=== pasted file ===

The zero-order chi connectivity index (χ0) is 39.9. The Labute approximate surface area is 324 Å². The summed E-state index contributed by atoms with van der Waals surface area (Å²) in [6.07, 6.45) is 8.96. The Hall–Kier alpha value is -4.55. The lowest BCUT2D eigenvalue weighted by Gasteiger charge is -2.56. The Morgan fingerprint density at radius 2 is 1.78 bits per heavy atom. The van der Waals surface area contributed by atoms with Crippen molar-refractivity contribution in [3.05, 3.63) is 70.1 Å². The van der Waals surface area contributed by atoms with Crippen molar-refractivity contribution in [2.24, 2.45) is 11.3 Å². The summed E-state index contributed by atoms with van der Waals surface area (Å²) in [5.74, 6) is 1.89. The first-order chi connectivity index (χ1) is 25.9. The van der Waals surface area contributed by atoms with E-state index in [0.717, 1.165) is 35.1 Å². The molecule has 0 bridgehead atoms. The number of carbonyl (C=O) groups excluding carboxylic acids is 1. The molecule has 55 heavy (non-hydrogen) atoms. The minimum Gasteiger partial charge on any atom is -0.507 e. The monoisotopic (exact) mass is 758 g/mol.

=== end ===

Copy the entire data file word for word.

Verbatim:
The zero-order chi connectivity index (χ0) is 39.9. The Labute approximate surface area is 324 Å². The summed E-state index contributed by atoms with van der Waals surface area (Å²) in [6.07, 6.45) is 8.96. The Hall–Kier alpha value is -4.55. The lowest BCUT2D eigenvalue weighted by Gasteiger charge is -2.56. The Morgan fingerprint density at radius 2 is 1.78 bits per heavy atom. The van der Waals surface area contributed by atoms with Crippen molar-refractivity contribution in [3.05, 3.63) is 70.1 Å². The van der Waals surface area contributed by atoms with Crippen molar-refractivity contribution in [2.24, 2.45) is 11.3 Å². The summed E-state index contributed by atoms with van der Waals surface area (Å²) in [5.74, 6) is 1.89. The first-order chi connectivity index (χ1) is 25.9. The van der Waals surface area contributed by atoms with E-state index in [0.717, 1.165) is 35.1 Å². The molecule has 0 bridgehead atoms. The number of carbonyl (C=O) groups excluding carboxylic acids is 1. The molecule has 55 heavy (non-hydrogen) atoms. The minimum Gasteiger partial charge on any atom is -0.507 e. The monoisotopic (exact) mass is 758 g/mol.